Man charged with seeking child for sex, threatening violence
A NORTHERN Rivers man accused of trying to procure a teen for sexual activity has been granted bail.
The 20-year-old faced Tweed Heads Local Court via video link on Wednesday.
He's entered no formal pleas to his two allegations of trying to procure a child for unlawful sexual activity and using a carriage service to threaten harm.
Both allegations relate to May 1 this year, in which he allegedly tried to arrange sex with a 15-year-old girl, but also threatened to strangle and sexually assault her.
The man's solicitor, Cameron Bell, asked Magistrate Geoff Dunlevy to release his client on conditional bail.
Mr Bell told the court this could be under the conditions the man surrender any mobile phones and not have access to the internet.
He said the allegations had arisen in "unusual circumstances" in that the defendant had approached police with a complaint about the alleged victim's boyfriend.
At this time, his client - who the court heard lived with Asperger syndrome - openly allowed police to access his mobile device, the court heard.
But this led to police laying charges against the young man.
"He went into the police station to report an offence against him and had no qualms in terms of the investigators looking at the course of correspondence that's there on his telephone," Mr Bell said.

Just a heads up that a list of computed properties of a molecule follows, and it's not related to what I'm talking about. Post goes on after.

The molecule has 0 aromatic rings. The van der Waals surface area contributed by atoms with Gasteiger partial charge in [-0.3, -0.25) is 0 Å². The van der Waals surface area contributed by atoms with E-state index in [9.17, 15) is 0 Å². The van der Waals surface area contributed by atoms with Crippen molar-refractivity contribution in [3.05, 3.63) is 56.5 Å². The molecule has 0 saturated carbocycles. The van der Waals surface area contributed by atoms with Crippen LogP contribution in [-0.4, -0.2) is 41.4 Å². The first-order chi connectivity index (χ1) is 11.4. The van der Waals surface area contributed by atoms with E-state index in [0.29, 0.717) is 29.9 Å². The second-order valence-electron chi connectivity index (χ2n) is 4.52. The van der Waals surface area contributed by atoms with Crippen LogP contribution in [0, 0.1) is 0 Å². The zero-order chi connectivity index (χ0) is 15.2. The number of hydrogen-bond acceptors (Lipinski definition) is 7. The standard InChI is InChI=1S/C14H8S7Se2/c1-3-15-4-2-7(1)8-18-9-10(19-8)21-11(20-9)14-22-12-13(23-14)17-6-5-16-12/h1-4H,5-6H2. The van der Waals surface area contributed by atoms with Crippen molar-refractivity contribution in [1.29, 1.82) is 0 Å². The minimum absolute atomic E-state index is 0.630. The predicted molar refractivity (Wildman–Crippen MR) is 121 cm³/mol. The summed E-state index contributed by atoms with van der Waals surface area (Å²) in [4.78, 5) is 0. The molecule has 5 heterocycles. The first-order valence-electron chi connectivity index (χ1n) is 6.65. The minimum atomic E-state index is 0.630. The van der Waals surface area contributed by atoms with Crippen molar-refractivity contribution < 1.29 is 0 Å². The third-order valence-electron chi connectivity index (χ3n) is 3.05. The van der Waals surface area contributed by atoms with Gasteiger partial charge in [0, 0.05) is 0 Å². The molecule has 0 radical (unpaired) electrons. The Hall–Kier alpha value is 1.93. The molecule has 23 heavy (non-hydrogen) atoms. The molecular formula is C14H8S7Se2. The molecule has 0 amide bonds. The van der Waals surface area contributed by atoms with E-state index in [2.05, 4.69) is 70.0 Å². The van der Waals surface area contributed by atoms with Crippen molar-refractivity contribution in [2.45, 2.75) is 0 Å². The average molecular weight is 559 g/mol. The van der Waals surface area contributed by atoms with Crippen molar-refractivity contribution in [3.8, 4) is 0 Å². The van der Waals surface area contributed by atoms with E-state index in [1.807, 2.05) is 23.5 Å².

He told the court the 15-year-old girl on the receiving end of the messages had not, to his knowledge, made a statement to police.
He stressed "if the messages were sent by the defendant", the court would also have to establish his intent.
The court heard the man was already on a good behaviour bond at the time of the alleged incident.
But Mr Bell said he had strong ties to the area and could adhere to bail conditions under family supervision.
Police prosecutor, Sgt Short, opposed bail, saying the alleged offending showed "escalating behaviour" from the man, who had been on a bond for domestic violence offences.
After the defence agreed to further conditions that he not go within 100m of the girl's home or school, Magistrate Dunlevy granted bail.
But before the proceedings ended, the man asked him: "Why are you taking my phone away?"
Mr Dunlevy replied: "So that you don't use it to contact children".
When the defendant asked how long this condition would be in place, the Magistrate told him the conditions would be in place until the court case had ended.
"You have to obey them because it's a court order," he said.